When Your Baby's Tiny Hand Grabs Your Finger

When Your Baby's Tiny Hand Grabs Your Finger
Valeria Sabater

Reviewed and approved by the psychologist Valeria Sabater.

Written by Valeria Sabater

Last update: 22 December, 2021


It’s often said that it’s the little things in life that count the most. And for parents, one of the most magical and unforgettable moments is when your newborn baby grasps your finger for the first time, pressing it strongly in their tiny hand.

Childhood is measured by sounds and smells and sights…

-John Betjeman-

We are captivated forever – for the rest of our lives – by this instinctive gesture. It is the beginning that no parent can forget. It sets off emotions and beats within us forever.

It’s as if our baby recognizes us as part of their life, saying “now I have you, now you’re my mom, now you’re my dad.” 

And all we can do is surrender to the evidence: the bond has been created and it can never be broken…

Once upon a time there was a tiny hand…

When Your Baby's Tiny Hand Grabs Your Finger

Once upon a time, strength, life and fear were contained in a small hand that searched for refuge.

All we had to do was place our finger in the palm of our newborn baby’s hand for him to grab on instantly, immediately, needing to be calmed and to feel safe.

We are part of them, and those tiny little beings are part of us…

The grasping reflex in babies

No emotional value can be taken away from this gesture when we say that this act is a response to a natural reflex. It is an instinct inherited from our ancestors.

Through this rapid response that causes our newborns to latch onto anything that touches their hands, our babies feel safe and secure.

In fact, they grab on so strongly that we can even stand them up and lift them while they are still holding onto our fingers.

  • It’s natural, and is something that doctors themselves explore in newborns along with their other reflexes, which are undoubtedly necessary for their correct development.
  • In fact, these reflexes soon disappear as the baby’s brain matures in order to allow him to manipulate and grab things with intent and greater precision.

It’s very common for moms to hold onto their little one’s hand while breastfeeding, allowing their babies to squeeze mom’s finger.

During the first months of life, it’s common to observe that babies always have their fists clenched.

However, with time, you will notice amazing changes. For example, your baby no longer squeezes as tight, or he might even shake or wiggle your fingers when you offer them.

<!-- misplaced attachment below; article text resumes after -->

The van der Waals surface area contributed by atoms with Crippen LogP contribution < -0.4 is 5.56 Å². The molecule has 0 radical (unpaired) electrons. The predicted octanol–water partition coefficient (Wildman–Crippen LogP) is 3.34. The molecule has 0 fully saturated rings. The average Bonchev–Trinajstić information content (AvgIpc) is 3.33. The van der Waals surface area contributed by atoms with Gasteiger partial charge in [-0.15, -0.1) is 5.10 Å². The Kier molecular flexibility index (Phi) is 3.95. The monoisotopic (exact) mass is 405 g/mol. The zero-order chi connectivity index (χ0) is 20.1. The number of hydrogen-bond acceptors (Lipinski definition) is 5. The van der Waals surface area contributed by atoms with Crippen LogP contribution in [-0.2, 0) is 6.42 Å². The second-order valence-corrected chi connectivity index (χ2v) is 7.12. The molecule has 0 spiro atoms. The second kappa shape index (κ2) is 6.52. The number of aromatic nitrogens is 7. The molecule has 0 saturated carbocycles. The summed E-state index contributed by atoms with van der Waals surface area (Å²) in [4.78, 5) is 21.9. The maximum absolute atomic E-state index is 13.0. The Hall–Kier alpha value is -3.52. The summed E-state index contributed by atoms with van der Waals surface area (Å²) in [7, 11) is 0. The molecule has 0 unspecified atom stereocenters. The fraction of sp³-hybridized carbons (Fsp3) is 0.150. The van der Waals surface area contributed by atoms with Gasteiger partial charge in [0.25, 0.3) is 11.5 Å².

As this stimulation continues, this beautiful habit of grabbing our baby’s hands and caressing them while we nurse or when we bathe them will, without a doubt, cause them to make amazing leaps of maturity that contribute to their correct development.

By the eighth month, babies are already aware of their hands

When Your Baby's Tiny Hand Grabs Your Finger

Thanks to that sophisticated hand-eye coordination, you’ll notice that by the eighth or ninth month, your baby will no longer leave his hands at rest.

This is when our babies start to pull our hair and all of the sudden want to grab anything and everything that passes before their eyes and catches their attention.

During this stage, they no longer find pleasure in simply holding things. They love things that make noise.

They love for mom or dad to stretch out their hands while communicating with them, singing to them, whispering to them… 

It’s an exceptional time when the child is receptive to a great deal of stimuli and where, very soon, he will further refine his pincer mechanism – the bringing together of the thumb and index finger in order to develop greater fine motor skills.

Our hands are a pathway to our emotions, a type of magical language

When Your Baby's Tiny Hand Grabs Your Finger

Feeling the  hand of our partner offering support, affection, understanding, love… Taking our grandparent’s hand in ours to help them walk or while we talk with them to show them we are close…

All of this bestows a series of positive emotions that strengthen bonds and build meaningful relationships, as well as a sense of humanity where we recognize and care for one another.

The best way to make children good is to make them happy

-Oscar Wilde-

To touch is to feel. To touch the people that are important to us is to validate them through affection as well as recognize them as special beings in our hearts.

Therefore, we should never neglect the importance of stressing this language with our children.

What began as a story of magic and immense love when you first felt that tiny hand grasping your finger with so much strength cannot end there.

That is just the beginning of what should be a long story of caresses, attention, games, the turning over of the pages of a book, walking hand in hand…

Without a doubt, we will enjoy and value these moments. These moments are priceless.

All cited sources were thoroughly reviewed by our team to ensure their quality, reliability, currency, and validity. The bibliography of this article was considered reliable and of academic or scientific accuracy.

  • Bowlby, J. (1986). Vínculos afectivos: formación, desarrollo y pérdida. Madrid: Morata.
  • Bowlby, J. (1995). Teoría del apego. Lebovici, Weil-HalpernF.
  • Garrido-Rojas, L. (2006). Apego, emoción y regulación emocional. Implicaciones para la salud. Revista latinoamericana de psicología, 38(3), 493-507. https://www.redalyc.org/pdf/805/80538304.pdf
  • Marrone, M., Diamond, N., Juri, L., & Bleichmar, H. (2001). La teoría del apego: un enfoque actual. Madrid: Psimática.
  • Moneta, M. (2003). El Apego. Aspectos clínicos y psicobiológicos de la díada madre-hijo. Santiago: Cuatro Vientos.

This text is provided for informational purposes only and does not replace consultation with a professional. If in doubt, consult your specialist.